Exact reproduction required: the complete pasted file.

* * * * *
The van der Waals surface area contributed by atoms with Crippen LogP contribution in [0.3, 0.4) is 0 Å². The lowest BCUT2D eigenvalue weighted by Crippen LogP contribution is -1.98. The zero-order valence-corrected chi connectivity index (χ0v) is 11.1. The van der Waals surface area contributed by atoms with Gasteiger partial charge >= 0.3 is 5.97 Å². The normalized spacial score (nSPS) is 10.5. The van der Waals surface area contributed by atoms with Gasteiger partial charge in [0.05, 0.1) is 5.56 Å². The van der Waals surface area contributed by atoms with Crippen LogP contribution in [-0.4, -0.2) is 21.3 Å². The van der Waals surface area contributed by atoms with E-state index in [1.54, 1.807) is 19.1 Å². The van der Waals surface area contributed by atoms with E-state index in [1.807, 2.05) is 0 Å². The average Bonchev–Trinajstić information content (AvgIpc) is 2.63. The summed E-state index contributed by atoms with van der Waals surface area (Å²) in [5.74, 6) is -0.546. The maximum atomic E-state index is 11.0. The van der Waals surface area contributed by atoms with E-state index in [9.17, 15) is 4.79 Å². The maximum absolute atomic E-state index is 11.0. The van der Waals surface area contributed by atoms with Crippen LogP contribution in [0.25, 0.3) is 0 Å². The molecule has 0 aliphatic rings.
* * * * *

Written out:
The van der Waals surface area contributed by atoms with Crippen LogP contribution in [0.3, 0.4) is 0 Å². The lowest BCUT2D eigenvalue weighted by Crippen LogP contribution is -1.98. The zero-order valence-corrected chi connectivity index (χ0v) is 11.1. The van der Waals surface area contributed by atoms with Gasteiger partial charge >= 0.3 is 5.97 Å². The normalized spacial score (nSPS) is 10.5. The van der Waals surface area contributed by atoms with Gasteiger partial charge in [0.05, 0.1) is 5.56 Å². The van der Waals surface area contributed by atoms with Crippen LogP contribution in [-0.4, -0.2) is 21.3 Å². The van der Waals surface area contributed by atoms with E-state index in [1.54, 1.807) is 19.1 Å². The van der Waals surface area contributed by atoms with E-state index in [1.807, 2.05) is 0 Å². The average Bonchev–Trinajstić information content (AvgIpc) is 2.63. The summed E-state index contributed by atoms with van der Waals surface area (Å²) in [5.74, 6) is -0.546. The maximum atomic E-state index is 11.0. The van der Waals surface area contributed by atoms with E-state index in [9.17, 15) is 4.79 Å². The maximum absolute atomic E-state index is 11.0. The van der Waals surface area contributed by atoms with Crippen LogP contribution in [0.25, 0.3) is 0 Å². The molecule has 0 aliphatic rings.